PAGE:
Film Review: Omar Sosa’s 88 Well-Tuned Drums

By any measure, Omar Sosa is an unusual musician and composer. The highly-influential artist studied percussion at a prestigious conservatoire in Havana before carrying out his military service during the Angolan Civil War.  He then transplanted himself to Ecuador, where he used his talents to compose commercial jingles to earn a living. Before moving to San Francisco, via Spain and back again, to continue his musical odyssey.

Sosa has gone on to make over thirty albums, both alone and with a number of collaborators, which could (mostly) be roughly categorised under heading of jazz. However, his sound incorporates elements of afro-beat and a range of influences from a whole array of styles from around the world. He’s won four Grammys and worked with some of the most talented artists around. Omar Sosa’s 88 Well-Tuned Drums tells the story of a uniquely talented musician.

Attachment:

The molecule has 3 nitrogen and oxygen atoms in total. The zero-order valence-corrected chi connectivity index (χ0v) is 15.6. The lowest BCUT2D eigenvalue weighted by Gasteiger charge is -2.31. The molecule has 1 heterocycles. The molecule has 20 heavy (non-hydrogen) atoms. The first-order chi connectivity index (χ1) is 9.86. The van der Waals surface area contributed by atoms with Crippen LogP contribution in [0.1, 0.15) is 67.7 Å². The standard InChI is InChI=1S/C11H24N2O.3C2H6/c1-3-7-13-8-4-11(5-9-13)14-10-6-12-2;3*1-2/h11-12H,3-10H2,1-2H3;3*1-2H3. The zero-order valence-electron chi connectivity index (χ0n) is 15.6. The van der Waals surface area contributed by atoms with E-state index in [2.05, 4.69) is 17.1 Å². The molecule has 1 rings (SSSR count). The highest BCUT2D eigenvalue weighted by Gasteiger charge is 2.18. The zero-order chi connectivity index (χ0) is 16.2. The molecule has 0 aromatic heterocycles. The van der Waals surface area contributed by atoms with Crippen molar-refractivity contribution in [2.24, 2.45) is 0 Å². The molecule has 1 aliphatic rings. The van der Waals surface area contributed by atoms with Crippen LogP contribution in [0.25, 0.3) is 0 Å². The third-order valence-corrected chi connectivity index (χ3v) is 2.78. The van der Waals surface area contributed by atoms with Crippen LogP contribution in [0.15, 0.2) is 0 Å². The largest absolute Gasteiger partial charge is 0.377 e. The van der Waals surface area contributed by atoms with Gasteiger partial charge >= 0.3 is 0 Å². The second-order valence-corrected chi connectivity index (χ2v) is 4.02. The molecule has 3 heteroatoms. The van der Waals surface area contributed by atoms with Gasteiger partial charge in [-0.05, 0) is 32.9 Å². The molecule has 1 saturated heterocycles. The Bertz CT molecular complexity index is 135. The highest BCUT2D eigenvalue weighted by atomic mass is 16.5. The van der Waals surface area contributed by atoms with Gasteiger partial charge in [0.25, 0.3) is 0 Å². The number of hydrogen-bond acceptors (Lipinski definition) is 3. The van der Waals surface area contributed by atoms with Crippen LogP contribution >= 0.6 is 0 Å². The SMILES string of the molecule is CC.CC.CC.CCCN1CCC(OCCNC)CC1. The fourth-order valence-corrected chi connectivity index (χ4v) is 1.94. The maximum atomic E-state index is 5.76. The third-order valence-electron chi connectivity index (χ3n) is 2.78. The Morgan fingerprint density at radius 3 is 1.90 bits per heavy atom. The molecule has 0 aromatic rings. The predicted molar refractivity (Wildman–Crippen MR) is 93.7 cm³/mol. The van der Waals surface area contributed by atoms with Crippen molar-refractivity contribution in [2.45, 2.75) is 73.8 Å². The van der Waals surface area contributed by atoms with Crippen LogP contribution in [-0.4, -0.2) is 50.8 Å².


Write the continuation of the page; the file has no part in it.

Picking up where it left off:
There’s a basic requirement for every music documentary and that’s to showcase the actual music. Omar Sosa’s 88 Well-Tuned Drums does this extremely well. Soren Sorensen’s film highlights the sheer range and quality of the sound Sosa has been responsible for over the years. Not to mention his unshakable energy and thirst for evolution. Using interviews and archive footage to build up a picture of a charismatic genius, Omar Sosa’s 88 Well-Tuned Drums is a vibrant and fresh portrait of a veritable maestro.

Omar Sosa’s 88 Well-Tuned Drums has its UK premiere at Doc ‘n Roll on 1 November.

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